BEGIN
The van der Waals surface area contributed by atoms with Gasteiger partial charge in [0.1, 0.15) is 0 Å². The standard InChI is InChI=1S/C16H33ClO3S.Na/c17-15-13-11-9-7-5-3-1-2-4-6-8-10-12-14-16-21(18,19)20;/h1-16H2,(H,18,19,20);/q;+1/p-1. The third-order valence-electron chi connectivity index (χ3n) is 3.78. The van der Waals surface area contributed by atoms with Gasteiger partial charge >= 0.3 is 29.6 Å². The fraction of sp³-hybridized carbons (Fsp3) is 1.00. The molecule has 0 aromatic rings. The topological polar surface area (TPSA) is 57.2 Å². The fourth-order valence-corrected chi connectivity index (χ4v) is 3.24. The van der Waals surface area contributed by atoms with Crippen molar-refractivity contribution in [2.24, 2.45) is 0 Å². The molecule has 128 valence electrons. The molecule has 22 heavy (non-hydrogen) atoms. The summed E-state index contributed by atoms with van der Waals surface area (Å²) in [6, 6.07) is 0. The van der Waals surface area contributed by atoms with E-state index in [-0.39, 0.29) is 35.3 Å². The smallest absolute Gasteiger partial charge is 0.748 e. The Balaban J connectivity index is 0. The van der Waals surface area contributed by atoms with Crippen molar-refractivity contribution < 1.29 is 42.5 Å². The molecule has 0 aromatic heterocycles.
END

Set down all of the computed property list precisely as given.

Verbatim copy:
The van der Waals surface area contributed by atoms with Gasteiger partial charge in [0.1, 0.15) is 0 Å². The standard InChI is InChI=1S/C16H33ClO3S.Na/c17-15-13-11-9-7-5-3-1-2-4-6-8-10-12-14-16-21(18,19)20;/h1-16H2,(H,18,19,20);/q;+1/p-1. The third-order valence-electron chi connectivity index (χ3n) is 3.78. The van der Waals surface area contributed by atoms with Gasteiger partial charge >= 0.3 is 29.6 Å². The fraction of sp³-hybridized carbons (Fsp3) is 1.00. The molecule has 0 aromatic rings. The topological polar surface area (TPSA) is 57.2 Å². The fourth-order valence-corrected chi connectivity index (χ4v) is 3.24. The van der Waals surface area contributed by atoms with Crippen molar-refractivity contribution in [2.24, 2.45) is 0 Å². The molecule has 128 valence electrons. The molecule has 22 heavy (non-hydrogen) atoms. The summed E-state index contributed by atoms with van der Waals surface area (Å²) in [6, 6.07) is 0. The van der Waals surface area contributed by atoms with E-state index in [-0.39, 0.29) is 35.3 Å². The smallest absolute Gasteiger partial charge is 0.748 e. The Balaban J connectivity index is 0. The van der Waals surface area contributed by atoms with Crippen molar-refractivity contribution < 1.29 is 42.5 Å². The molecule has 0 aromatic heterocycles.